“It quickly became evident to us that not only were we needed but that we had an incredible capacity to be able to facilitate partnerships,” Holtum said. “The Steve Rummler Hope Foundation became an incredible resource for networking to create solutions amongst all of these organizations.”

During the last six years, the foundation has played an instrumental role in combatting the opioid epidemic on national and local levels.

Through the organization’s advocacy efforts, Holtum has spoken to the FDA, CDC, FBI and DEA. She has contributed to changing regulations involving hydrocodone combination products, creating national opioid prescribing guidelines and changing the labels of opioids. She also advocated for the Comprehensive Addiction Recovery Act and the 21st Century Cures Act.

The laws provided funding for prescription drug monitoring programs, research on prevention, expanded access to addiction treatment and safe prescribing training. Holtum has advocated for similar laws on a state level.

Steve’s Law

As of January 2016, 32 states had approved Good Samaritan laws and 42 had passed naloxone access law, according to the Drug Policy Alliance. Holtum and the Steve Rummler Hope Foundation led an effort to pass a law that accomplished both policies in 2014.

“It’s relatively difficult to pass a good public health and safety law, but we passed Steve’s Law unanimously in our state,” Holtum said. “Any time we had a legislator who did not feel that they wanted to vote yes, we went to their constituents. We went to their hometown.”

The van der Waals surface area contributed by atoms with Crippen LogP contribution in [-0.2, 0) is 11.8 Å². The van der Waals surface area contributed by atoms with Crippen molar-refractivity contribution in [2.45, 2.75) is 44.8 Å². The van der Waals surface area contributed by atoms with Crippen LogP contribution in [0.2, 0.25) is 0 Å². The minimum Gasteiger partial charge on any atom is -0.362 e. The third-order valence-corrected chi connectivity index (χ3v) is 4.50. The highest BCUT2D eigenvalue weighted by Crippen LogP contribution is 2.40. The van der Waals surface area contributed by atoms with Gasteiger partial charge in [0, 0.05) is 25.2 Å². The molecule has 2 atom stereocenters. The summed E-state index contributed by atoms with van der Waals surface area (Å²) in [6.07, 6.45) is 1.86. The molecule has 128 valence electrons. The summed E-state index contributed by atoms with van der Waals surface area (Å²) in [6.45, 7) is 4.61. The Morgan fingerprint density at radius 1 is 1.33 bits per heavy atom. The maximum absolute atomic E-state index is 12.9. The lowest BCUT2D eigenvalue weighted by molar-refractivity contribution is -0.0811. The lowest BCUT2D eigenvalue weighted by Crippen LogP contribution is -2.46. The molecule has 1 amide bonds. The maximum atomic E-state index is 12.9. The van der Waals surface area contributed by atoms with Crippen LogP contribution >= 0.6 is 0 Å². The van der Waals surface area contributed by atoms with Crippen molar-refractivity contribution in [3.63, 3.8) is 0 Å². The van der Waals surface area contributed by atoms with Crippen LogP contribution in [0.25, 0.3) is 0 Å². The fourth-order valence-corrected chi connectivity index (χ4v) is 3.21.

The foundation organized families affected by the opioid epidemic in communities across the state to petition their representatives to pass the law.

The law gives limited immunity from criminal prosecution to individuals who report an overdose. It also allows doctors to write third-party prescriptions, meaning a person can purchase naloxone to administer to someone else.

Naloxone is an opioid overdose reversal drug that can save the life of someone who has overdosed. Steve’s Law allows any person in Minnesota to carry and administer naloxone if they believe someone is experiencing an overdose.

Educating the Public

Passing Steve’s Law was the first step toward making a difference. The next step was implementing it. The Steve Rummler Hope Foundation has led educational efforts throughout Minnesota to destigmatize drug addiction and to raise awareness of Steve’s Law.

They’ve helped secure funding to educate law enforcement about the immunity components of the law so people aren’t afraid to call 911 if they are with someone who overdoses.